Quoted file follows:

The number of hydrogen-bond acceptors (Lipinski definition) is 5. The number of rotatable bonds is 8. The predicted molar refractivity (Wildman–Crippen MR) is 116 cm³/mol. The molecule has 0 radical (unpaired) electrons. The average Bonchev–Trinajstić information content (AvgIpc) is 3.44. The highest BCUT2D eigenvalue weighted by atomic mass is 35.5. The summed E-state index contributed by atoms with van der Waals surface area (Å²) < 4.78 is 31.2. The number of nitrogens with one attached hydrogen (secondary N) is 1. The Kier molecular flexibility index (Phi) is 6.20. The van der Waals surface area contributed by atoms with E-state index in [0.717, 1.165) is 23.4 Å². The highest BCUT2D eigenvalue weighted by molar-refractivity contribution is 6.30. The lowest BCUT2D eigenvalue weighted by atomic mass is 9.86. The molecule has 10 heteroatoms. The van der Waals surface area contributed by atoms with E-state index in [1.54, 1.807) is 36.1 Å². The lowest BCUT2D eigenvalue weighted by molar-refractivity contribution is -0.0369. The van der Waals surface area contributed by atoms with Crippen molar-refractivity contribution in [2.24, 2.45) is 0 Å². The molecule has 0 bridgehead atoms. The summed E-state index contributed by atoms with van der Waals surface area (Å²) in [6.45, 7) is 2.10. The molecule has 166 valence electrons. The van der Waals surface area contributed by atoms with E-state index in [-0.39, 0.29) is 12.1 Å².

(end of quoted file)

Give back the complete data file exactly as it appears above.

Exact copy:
The number of hydrogen-bond acceptors (Lipinski definition) is 5. The number of rotatable bonds is 8. The predicted molar refractivity (Wildman–Crippen MR) is 116 cm³/mol. The molecule has 0 radical (unpaired) electrons. The average Bonchev–Trinajstić information content (AvgIpc) is 3.44. The highest BCUT2D eigenvalue weighted by atomic mass is 35.5. The summed E-state index contributed by atoms with van der Waals surface area (Å²) < 4.78 is 31.2. The number of nitrogens with one attached hydrogen (secondary N) is 1. The Kier molecular flexibility index (Phi) is 6.20. The van der Waals surface area contributed by atoms with E-state index in [0.717, 1.165) is 23.4 Å². The highest BCUT2D eigenvalue weighted by molar-refractivity contribution is 6.30. The lowest BCUT2D eigenvalue weighted by atomic mass is 9.86. The molecule has 10 heteroatoms. The van der Waals surface area contributed by atoms with E-state index in [1.54, 1.807) is 36.1 Å². The lowest BCUT2D eigenvalue weighted by molar-refractivity contribution is -0.0369. The van der Waals surface area contributed by atoms with Crippen molar-refractivity contribution in [2.24, 2.45) is 0 Å². The molecule has 0 bridgehead atoms. The summed E-state index contributed by atoms with van der Waals surface area (Å²) in [6.45, 7) is 2.10. The molecule has 166 valence electrons. The van der Waals surface area contributed by atoms with E-state index in [-0.39, 0.29) is 12.1 Å².